Between two domiciles, or: where’s the potato peeler?

Montreal kitchen

I took this photo of our Montreal kitchen when we arrived there last Friday night – still feeling a bit shell-shocked at how well-stocked and (by comparison with the Manse’s kitchen) luxurious it felt. (Note husband enjoying the delivered-to-the-door daily newspapers (another luxury) at left.

Last weekend was my first not spent at the Manse in Queensborough since Raymond and I officially took up residence there (with Sieste the cat) in mid-October. As I reported here (while still, as I was writing it, feeling somewhat stunned about the contrast between traffic in Montreal and in Hastings County), we were back at our not-yet-up-for-sale Montreal place, primarily because we had tickets for the Opéra de Montréal on Saturday night. What an odd thing it was to walk into the place that had been our home for so many years, and that no longer is! I’m sure some of you will have had a similar two-homes experience somewhere in your past, and will know what I’m talking about.

The first thing I could not help but notice was how comfortable the Montreal house (actually a condo) is. It’s a building that’s about a century old, so not that much newer than our 1888 Manse, but it’s been updated through the years with insulation and modern finishes and so on. So it is not, for instance, drafty, which the Manse can most certainly be. In addition, it has nice newish versions of all the useful appliances one could want – washer, dryer, dishwasher, microwave, self-cleaning convection oven, PVR (which comes with cable and a million channels) – which the Manse most certainly does not.

I was a little overwhelmed.

Queensborough kitchen

The Manse kitchen is rather less well-equipped than the one in Montreal, but the other day Raymond was making the best of it as he made a batch of his Ray’s Famous Spaghetti Sauce. And thanks to the Manse’s herb garden, he had (as you can see) a bunch of lovely fresh herbs to put in it. So there certainly are compensations for such annoyances as the washing machine (foreground) being located right beside the kitchen stove.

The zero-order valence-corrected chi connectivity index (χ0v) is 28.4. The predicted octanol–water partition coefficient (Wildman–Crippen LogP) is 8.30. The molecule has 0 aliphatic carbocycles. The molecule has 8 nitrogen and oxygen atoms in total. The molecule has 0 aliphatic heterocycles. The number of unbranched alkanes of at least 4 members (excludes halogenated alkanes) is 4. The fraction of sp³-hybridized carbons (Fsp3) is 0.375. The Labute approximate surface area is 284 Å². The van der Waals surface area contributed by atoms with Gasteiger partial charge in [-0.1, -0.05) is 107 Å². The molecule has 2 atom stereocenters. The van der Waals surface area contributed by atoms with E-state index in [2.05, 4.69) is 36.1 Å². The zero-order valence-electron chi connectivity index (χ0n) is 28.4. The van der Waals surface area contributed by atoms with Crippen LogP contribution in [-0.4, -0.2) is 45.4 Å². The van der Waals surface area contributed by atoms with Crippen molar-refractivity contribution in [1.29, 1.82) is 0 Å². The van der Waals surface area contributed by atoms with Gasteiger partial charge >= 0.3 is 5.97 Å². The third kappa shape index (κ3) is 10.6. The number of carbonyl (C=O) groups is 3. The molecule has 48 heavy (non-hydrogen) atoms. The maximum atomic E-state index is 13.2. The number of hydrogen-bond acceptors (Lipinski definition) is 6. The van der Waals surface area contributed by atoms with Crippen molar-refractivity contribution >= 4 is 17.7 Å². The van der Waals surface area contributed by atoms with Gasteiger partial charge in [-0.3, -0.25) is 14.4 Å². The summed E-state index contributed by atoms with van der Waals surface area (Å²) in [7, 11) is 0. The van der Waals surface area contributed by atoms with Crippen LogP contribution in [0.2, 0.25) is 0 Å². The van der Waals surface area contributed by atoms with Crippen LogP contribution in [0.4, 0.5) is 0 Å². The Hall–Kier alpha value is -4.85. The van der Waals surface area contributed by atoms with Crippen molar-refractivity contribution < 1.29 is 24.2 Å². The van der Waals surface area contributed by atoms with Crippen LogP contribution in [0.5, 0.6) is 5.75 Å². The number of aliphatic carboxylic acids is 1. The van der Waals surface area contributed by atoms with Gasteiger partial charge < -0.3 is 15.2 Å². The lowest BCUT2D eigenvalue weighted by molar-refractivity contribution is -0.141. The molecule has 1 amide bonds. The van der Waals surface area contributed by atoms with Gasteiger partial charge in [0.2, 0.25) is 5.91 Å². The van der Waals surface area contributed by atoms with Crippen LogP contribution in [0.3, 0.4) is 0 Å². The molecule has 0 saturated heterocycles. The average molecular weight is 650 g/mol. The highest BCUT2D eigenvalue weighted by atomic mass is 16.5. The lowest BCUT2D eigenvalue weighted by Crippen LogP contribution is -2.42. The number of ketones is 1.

While Raymond and I have made the Manse a perfectly reasonable and comfortable place in which to live and work and cook and relax, it is all in all a pretty bare-bones residence, and will be until we get some major renovations done. But I really only realized how bare-bones it is when I returned to our Montreal domicile.

(My brother John, after reading the aforementioned post about driving into Montreal and not liking the traffic, called me a couple of days later and asked me a question: When I woke up in my Montreal bed on Saturday morning, did I wonder what kind of crazy dream I’d had about having moved to Queensborough?)

Anyway, one amusing part of the weekend in Montreal came when I needed a potato peeler. And it was amusing because something that kept happening on our early visits to the Manse was that one or the other of us would reach for something – a certain kitchen knife or saucepan, or a book, or a tool of some sort – that we always have to hand, only to realize that it was inconveniently located 250 miles away in Montreal. To remedy that, we have gradually been moving more things to the Manse – to the point that an utterly useful implement, the potato peeler, was inconveniently located 250 miles away in Queensborough when I needed it in Montreal.

But these are classic first-world problems. A person can always peel potatoes with a paring knife, and fortunately one of the paring knives was still in Montreal.

Anyway, after a couple of days in Montreal the strange feeling more or less wore off. Which made me all the more relieved to find myself feeling genuinely happy – as opposed to discouraged – upon returning to the bare-bones Manse.

To quote Ron Weasley (as he brings his best friend Happy Potter for a visit to The Burrow, the Weasley family’s slightly cockamamie residence): “It’s not much – but it’s home.”

And what does Harry reply?

“I think it’s brilliant.”

You and me both, Harry.

3 thoughts on “Between two domiciles, or: where’s the potato peeler?

  1. I remember feeling a wee bit shell-shocked when we moved from Vancouver to Invermere (population 3,000) and discovered that I could not find a spool of yellow thread in town. I honestly wondered if we had made a terrible mistake. But soon the things that I missed about the city faded away and now I would never leave my little town, slow-speed internet and all.

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